• Visual: quite fine perlage (the thin stream of bubbles rising in the glass), straw yellow with greenish reflections
  • Bouquet: very aromatic with hints of apple and pear followed by pleasant floral notes
  • Taste: a good fizz followed by high freshness
  • Pairing: traditionally served throughout the whole meal, but these days it tends to be paired with seafood starters

Must try:

Traditional: Fratelli Ferronato – Extra Dry Prosecco DOCG

New Wave: Casa Coste Piane – Prosecco di Valdobbiadene sur lie DOCG

Bardolino Superiore (Lake Garda, Verona)

This appellation isn’t very well known internationally, but I'm quite sure that’ll soon change. Bardolino is a ‘lake wine’, born from an exceptionally mild climate and a unique terrain. The main variety used is Corvina which, along with Corvinone, has to make up sixty-five percent of the blend, but the remaining thirty-five percent leaves the producer to use local varieties (Rondinella, Molinara, Rossignola), other Italian grapes (Barbera, Sangiovese) and some traditionally from the Bordeaux area such as Merlot and Cabernet Sauvignon. The result is a red wine that doesn’t need aging, balanced with a low alcohol content and lots of fruit.

  • Visual: ruby ​​red
  • Bouquet: red wild berries and currants
  • Taste: the balance is immediately obvious; the wine has a good but not overwhelming persistence
  • Pairing: duck, white meat, sardines in sauce (Saor) and fish from the nearby lake

Must try:

Traditional: Silvio Piona – Selezione Personale Bardolino Superiore DOCG

New Wave: Terre di Cavagion – Villa Bella, Bardolino Classico Superiore DOCG

Soave Superiore (covering part of the Province of Verona – the towns of Monteforte d'Alpone and Soave have the Classico appellation instead)

This is one of the oldest wine growing areas of Veneto, although it has only been regulated since the new era of Veneto wine growing began in the 1900s. It’s mostly composed of two of the most important indigenous white grape varieties – Garganega, which has to make up at least seventy percent of the blend, and Trebbiano di Soave. The result is a wine not made for long aging but with a great acidity and good structure.

  • Visual: pale yellow
  • Bouquet: very fruity with hints of tropical fruits and white fruits
  • Taste: soft, with a good acidity and great flavor
  • Pairing: fish with delicate sauces, asparagus

Must try:

Traditional: Tenuta di Corte Giacobbe – Vigneto Runcata, Soave Superiore DOCG

New Wave: Filippi – Vigne della Brà, Soave Superiore DOCG

DOC wines

Breganze (part of the province of Vicenza – The most important ones are the municipalities of Breganze, Fara Vicentino and Molvena, as well as part of the Bassano del Grappa)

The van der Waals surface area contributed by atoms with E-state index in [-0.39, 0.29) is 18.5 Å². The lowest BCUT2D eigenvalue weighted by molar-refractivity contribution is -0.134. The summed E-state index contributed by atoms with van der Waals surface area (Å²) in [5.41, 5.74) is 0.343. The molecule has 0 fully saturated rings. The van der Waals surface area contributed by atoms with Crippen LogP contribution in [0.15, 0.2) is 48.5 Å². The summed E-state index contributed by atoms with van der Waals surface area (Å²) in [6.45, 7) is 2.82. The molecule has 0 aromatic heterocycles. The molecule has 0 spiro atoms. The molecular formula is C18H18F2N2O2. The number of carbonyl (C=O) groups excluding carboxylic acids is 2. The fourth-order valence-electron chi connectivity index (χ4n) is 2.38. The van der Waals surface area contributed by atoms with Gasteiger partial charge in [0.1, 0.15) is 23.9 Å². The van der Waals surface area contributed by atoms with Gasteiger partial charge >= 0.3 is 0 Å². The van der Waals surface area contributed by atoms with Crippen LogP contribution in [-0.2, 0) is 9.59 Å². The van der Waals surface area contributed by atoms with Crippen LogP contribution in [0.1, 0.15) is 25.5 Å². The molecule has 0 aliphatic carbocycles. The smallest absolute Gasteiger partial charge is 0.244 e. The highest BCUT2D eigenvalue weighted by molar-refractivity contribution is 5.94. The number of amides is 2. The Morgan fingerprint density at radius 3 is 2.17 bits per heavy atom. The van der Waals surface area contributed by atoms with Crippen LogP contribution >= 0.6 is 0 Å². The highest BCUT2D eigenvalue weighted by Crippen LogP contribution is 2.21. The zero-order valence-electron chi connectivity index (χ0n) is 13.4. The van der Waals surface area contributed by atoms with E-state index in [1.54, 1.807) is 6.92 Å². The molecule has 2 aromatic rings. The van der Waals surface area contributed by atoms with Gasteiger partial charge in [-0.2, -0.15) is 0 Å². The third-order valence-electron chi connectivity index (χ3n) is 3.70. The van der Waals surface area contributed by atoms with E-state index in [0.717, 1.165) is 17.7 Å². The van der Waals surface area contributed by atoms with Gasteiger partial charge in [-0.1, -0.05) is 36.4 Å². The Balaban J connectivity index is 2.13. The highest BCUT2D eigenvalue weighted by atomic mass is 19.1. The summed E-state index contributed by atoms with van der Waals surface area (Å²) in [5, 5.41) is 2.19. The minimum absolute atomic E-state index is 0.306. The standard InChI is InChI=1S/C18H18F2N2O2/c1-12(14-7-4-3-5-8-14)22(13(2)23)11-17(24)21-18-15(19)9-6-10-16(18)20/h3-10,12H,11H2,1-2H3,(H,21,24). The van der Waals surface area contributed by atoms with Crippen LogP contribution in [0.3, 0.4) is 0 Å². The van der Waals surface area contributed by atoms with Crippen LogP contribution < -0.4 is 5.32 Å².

This area rose to prominence due to the ease with which you could achieve excellent results using Bordeaux red grape varieties such as Merlot, Cabernet Sauvignon and Cabernet Franc for this DOC red wine. It’s important to note that Breganze is both an area of ​​modern and ancient viticulture. Here, you can find the indigenous grape varieties named Pedevendo and Vespaiola that characterise (along with other more common varieties) the sweet, white version of this DOC. Vespaiolo is a white wine obtained by using at least eighty-five percent of Vespaiola, while the dried version, called Torcolato, is obtained from a natural drying technique.

  • Visual: gold with shades of amber
  • Bouquet: ripe tropical fruits with strong notes of citrus and honey as well as dried fruit
  • Taste: velvety with evidence of the residual sugar content, it isn’t cloying at all thanks to the clear and acidic flavour
  • Pairing: aged cheese, liver parfait, tart and sweet apples

Must try:

Traditional: Vitacchio Cav. Guerrino – Torcolato Breganze DOC

New Wave: Pedevendo – Firmino Minotti, Breganze DOC

Veneto has hills, flatland, a coastline and mountains, making it a very diverse region
The region consumes more wine than any other region in Italy

IGT wines

To make Veneto even more interesting there are many interregional IGT appellations, adding quite a few varieties to the already large roster of DOC and DOCG varieties. Among the IGTs, one can find red wines such as Pinot Noir that will win over even the most skeptical wine lover. The Torcolato wines outside the DOCG region are called Passito and are definitely worth keeping an eye out for. The various IGT white wines also offer excellent value for money.

Rosso Veneto IGT Pinot Nero
  • Visual: ruby red
  • Bouquet: notes of cherry and raspberry as in the French version, light barnyard aromas with a floral aroma of violet and rose
  • Taste: low tannins with a strong acidity and a softness from the alcohol content
  • Pairing: duck or lamb

Must try:

Traditional: Maculan – Dindarello, Moscato di Passito IGT

New Wave: Serafini e Vidotto – Pinot Nero, Colli Trevigiani IGT